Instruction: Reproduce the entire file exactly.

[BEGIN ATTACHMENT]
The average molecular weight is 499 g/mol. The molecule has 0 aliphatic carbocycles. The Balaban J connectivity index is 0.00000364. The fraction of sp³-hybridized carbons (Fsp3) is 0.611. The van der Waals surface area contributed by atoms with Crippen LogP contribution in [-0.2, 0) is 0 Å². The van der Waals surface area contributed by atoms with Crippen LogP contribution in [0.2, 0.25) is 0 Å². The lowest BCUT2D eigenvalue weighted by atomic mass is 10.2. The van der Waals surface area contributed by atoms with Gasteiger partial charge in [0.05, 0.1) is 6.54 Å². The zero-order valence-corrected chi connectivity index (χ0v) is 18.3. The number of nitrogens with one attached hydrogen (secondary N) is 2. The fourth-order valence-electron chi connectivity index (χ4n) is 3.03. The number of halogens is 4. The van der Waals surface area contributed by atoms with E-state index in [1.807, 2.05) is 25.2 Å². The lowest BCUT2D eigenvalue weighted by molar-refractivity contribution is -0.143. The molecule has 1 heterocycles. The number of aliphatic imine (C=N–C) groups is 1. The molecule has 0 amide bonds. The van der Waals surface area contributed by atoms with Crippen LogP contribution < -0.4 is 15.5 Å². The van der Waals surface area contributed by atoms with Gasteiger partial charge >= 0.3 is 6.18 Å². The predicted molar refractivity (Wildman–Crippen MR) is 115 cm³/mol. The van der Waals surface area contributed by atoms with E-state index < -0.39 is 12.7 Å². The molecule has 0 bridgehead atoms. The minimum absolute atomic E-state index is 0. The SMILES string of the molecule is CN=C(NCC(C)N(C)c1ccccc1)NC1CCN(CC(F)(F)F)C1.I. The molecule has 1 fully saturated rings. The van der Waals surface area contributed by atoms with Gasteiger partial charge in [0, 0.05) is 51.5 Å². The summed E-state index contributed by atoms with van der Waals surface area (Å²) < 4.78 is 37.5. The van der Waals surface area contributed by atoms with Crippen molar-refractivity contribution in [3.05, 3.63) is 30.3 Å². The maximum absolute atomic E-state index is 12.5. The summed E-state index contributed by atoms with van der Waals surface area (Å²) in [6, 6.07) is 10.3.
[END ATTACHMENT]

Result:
The average molecular weight is 499 g/mol. The molecule has 0 aliphatic carbocycles. The Balaban J connectivity index is 0.00000364. The fraction of sp³-hybridized carbons (Fsp3) is 0.611. The van der Waals surface area contributed by atoms with Crippen LogP contribution in [-0.2, 0) is 0 Å². The van der Waals surface area contributed by atoms with Crippen LogP contribution in [0.2, 0.25) is 0 Å². The lowest BCUT2D eigenvalue weighted by atomic mass is 10.2. The van der Waals surface area contributed by atoms with Gasteiger partial charge in [0.05, 0.1) is 6.54 Å². The zero-order valence-corrected chi connectivity index (χ0v) is 18.3. The number of nitrogens with one attached hydrogen (secondary N) is 2. The fourth-order valence-electron chi connectivity index (χ4n) is 3.03. The number of halogens is 4. The van der Waals surface area contributed by atoms with E-state index in [1.807, 2.05) is 25.2 Å². The lowest BCUT2D eigenvalue weighted by molar-refractivity contribution is -0.143. The molecule has 1 heterocycles. The number of aliphatic imine (C=N–C) groups is 1. The molecule has 0 amide bonds. The van der Waals surface area contributed by atoms with Crippen LogP contribution < -0.4 is 15.5 Å². The van der Waals surface area contributed by atoms with Gasteiger partial charge >= 0.3 is 6.18 Å². The predicted molar refractivity (Wildman–Crippen MR) is 115 cm³/mol. The van der Waals surface area contributed by atoms with E-state index < -0.39 is 12.7 Å². The molecule has 0 bridgehead atoms. The minimum absolute atomic E-state index is 0. The SMILES string of the molecule is CN=C(NCC(C)N(C)c1ccccc1)NC1CCN(CC(F)(F)F)C1.I. The molecule has 1 fully saturated rings. The van der Waals surface area contributed by atoms with Gasteiger partial charge in [0, 0.05) is 51.5 Å². The summed E-state index contributed by atoms with van der Waals surface area (Å²) < 4.78 is 37.5. The van der Waals surface area contributed by atoms with Crippen molar-refractivity contribution in [3.05, 3.63) is 30.3 Å². The maximum absolute atomic E-state index is 12.5. The summed E-state index contributed by atoms with van der Waals surface area (Å²) in [6, 6.07) is 10.3.